It's important to periodically revise the project's goals, both to see if they are still relevant, and to adjust the course of the project to better fulfill them. It's time to do this for PewPew. I recently did that for PewPew.
The last change in course of the project was almost two months ago, after the Mini Maker Faire Zürich, when I decided that while PewPew Lite seems functional enough, it costs up to $40 to get all the parts together — the feathers, the battery and the PewPew Lite itself. Then I identified the feather board as the most costly part of the whole, and one that I don't have any control over. So I decided to try and get rid of that part by designing a standalone version of PewPew.
I have to note here, that nobody was complaining about the price, they were, however, complaining about the fact that they have to buy separate things in separate places. Making PewPew standalone would also solve that problem.
I produced four different prototypes for that, with a design for the fifth already on my disk and prepared for ordering. I initially used a smaller PCB, but after struggling with fitting everything on it, I switched back to the Feather form factor, and after @davedarko recently pointed out that I can make it bigger and use the bigger LED matrices, I designed yet another version, shaped more like the GameBoy.
But then, in the mean time, I also worked on #µGame — and I realized that the ST7735R 128x128 RGB display on it is cheaper than the IS31FL3733 chip I use for driving the LED matrix, not to mention the LED matrix itself. And it was trivial to make the PewPew games run on µGame too.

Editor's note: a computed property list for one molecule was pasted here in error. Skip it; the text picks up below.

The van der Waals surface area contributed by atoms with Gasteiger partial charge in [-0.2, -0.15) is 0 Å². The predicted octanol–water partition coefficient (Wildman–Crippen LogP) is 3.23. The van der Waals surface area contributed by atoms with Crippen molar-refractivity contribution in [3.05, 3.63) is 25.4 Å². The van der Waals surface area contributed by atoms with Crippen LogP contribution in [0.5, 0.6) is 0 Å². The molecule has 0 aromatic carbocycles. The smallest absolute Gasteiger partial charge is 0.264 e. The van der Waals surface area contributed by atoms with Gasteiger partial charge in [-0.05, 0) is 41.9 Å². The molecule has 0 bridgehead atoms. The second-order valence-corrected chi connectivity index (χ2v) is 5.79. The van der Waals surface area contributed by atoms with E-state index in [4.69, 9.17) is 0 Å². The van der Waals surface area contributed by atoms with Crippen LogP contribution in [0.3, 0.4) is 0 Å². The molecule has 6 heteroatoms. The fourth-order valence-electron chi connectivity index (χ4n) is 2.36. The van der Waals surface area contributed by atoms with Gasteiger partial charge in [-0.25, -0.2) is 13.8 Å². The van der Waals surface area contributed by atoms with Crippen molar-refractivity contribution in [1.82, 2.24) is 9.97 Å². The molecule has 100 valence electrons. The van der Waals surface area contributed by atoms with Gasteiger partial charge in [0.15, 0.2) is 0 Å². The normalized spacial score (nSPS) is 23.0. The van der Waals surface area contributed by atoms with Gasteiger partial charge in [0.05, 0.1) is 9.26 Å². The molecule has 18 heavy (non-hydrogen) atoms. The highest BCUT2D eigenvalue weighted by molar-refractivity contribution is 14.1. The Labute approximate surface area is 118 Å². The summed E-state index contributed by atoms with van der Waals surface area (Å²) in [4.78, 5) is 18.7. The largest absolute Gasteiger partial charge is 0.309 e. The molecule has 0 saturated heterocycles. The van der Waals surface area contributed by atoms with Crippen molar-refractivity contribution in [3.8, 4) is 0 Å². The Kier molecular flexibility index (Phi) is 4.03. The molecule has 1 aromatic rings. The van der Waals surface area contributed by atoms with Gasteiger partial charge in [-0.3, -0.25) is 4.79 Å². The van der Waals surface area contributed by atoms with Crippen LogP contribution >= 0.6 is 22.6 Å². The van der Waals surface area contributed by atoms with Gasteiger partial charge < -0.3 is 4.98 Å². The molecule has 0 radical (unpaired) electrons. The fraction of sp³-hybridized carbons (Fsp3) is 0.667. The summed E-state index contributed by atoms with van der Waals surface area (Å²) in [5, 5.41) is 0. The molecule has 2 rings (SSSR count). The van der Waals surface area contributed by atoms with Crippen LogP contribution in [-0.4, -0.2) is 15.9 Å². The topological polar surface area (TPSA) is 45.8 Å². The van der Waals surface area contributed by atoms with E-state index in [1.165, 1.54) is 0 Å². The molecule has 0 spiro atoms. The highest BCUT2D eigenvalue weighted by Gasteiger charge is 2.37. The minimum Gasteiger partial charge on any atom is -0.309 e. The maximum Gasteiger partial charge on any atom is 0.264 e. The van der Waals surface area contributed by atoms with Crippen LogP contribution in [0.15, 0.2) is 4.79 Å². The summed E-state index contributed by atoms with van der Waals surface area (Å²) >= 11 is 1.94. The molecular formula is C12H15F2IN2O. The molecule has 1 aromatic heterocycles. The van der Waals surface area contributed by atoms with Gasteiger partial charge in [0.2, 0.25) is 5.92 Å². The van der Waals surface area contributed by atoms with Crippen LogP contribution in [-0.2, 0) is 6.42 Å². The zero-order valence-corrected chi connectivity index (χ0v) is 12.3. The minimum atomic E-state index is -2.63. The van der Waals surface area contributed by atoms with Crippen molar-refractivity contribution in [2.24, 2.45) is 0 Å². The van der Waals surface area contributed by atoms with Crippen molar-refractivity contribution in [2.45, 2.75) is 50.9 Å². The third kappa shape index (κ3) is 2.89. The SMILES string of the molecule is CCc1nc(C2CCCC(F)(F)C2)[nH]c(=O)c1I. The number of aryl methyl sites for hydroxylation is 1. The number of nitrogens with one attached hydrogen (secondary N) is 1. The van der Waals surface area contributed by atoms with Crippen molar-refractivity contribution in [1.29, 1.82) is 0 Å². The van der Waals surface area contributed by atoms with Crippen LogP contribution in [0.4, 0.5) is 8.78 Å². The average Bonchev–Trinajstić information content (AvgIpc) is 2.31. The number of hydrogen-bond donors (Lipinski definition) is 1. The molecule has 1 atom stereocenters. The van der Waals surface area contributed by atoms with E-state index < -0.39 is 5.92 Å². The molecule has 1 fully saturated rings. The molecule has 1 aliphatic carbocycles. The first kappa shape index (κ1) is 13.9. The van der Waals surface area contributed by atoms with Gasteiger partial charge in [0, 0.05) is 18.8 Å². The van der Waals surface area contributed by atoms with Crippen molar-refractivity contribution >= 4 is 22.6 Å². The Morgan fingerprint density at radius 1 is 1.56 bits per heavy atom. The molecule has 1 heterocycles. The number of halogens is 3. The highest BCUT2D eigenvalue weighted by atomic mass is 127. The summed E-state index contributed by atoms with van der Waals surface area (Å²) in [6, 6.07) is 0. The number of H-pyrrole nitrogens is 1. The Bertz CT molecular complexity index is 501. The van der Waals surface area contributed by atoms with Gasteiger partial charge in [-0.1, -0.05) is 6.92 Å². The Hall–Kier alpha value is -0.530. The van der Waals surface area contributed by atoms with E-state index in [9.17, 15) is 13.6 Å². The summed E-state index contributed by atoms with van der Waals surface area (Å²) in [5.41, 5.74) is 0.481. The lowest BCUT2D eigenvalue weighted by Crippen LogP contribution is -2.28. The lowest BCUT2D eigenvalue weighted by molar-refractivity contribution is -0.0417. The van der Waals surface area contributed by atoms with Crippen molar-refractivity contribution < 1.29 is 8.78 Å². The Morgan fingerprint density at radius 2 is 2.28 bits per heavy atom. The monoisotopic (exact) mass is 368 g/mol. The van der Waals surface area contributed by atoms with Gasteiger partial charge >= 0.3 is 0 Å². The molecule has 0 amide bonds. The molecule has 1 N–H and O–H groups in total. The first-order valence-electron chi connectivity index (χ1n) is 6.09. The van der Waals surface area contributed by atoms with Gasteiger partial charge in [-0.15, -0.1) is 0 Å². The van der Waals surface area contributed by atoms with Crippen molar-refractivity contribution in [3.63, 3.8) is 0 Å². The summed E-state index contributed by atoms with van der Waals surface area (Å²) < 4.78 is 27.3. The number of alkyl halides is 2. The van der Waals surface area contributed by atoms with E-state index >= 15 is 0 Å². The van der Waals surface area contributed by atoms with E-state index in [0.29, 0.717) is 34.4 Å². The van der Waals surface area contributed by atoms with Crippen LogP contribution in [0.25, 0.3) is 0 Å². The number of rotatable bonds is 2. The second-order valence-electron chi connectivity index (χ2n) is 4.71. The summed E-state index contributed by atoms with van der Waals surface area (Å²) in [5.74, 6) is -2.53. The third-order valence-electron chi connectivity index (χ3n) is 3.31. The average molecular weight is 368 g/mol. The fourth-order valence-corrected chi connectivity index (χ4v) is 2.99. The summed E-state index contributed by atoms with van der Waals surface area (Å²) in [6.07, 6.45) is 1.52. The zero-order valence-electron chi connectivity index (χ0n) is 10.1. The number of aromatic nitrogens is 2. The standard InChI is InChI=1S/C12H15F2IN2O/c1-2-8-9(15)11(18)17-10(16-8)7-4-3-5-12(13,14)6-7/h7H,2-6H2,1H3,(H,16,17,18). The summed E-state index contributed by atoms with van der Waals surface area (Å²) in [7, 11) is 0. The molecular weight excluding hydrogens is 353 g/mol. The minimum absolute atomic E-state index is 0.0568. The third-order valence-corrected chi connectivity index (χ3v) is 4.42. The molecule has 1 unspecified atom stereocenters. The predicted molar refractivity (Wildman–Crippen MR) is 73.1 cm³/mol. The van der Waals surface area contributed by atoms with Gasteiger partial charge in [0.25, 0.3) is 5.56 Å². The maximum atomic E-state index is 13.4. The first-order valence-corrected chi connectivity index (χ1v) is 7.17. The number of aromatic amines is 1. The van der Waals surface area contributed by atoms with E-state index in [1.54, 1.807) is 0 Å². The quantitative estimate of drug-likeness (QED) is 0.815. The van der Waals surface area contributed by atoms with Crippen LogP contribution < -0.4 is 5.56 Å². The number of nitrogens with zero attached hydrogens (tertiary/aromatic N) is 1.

Sure, the LED matrix has a lot of advantages compared to the TFT display. It has excellent brightness and viewing angles, while not using a lot of battery power. It's made of plastic, not glass, and therefore it's very hard to damage, even when carried in the pocket. Its low resolution and limited colors impose restrictions that stimulate creativity and make it actually much easier to finish the game. But the display also has advantages over the LED matrix. It's bigger, has more colors, lets me use cute graphics for the "pixels", doesn't require me to route dozens of tiny traces or solder TQFP48 packages with insane pitches, is very common and easy to source and looks more like a "real" game console. It also lets me display text in a readable form, which is great for things like error messages.
I don't want to merge the µGame and PewPew into one project — PewPew has very well defined goals that are different from the "for fun" nature of µGame. But I think that it doesn't actually make much sense to have an "advanced" version of PewPew, when µGame exists. So I won't be ordering that last prototype. Instead, I made one last version of the PewPew Lite shield, with only one small change — replacing all the resistors on it with resistor arrays, reducing the number of parts from 17 to 11, and making it better suited for eventual fabrication. I will wait for it to sell out on Tindie, and order another batch, and in the mean time I will work on the workshops.
Honestly speaking, PewPew Lite is really good for the goals of this project, and the standalone version doesn't really add much. And after looking into assembly services and the prices for them, I realized that I can't really make it much cheaper than the feathers — not so much that it will matter. Maybe I could get it down to $30 or $25, but I'm not sure it's worth it. And the extra features, like more colors and sound, are not really adding much to the project goals — they are more of a distraction.
So I will stick to the PewPew Lite and work on the content from now on. And new features and developments are going to go into µGame, which is more of an experimental project, without clearly defined goals.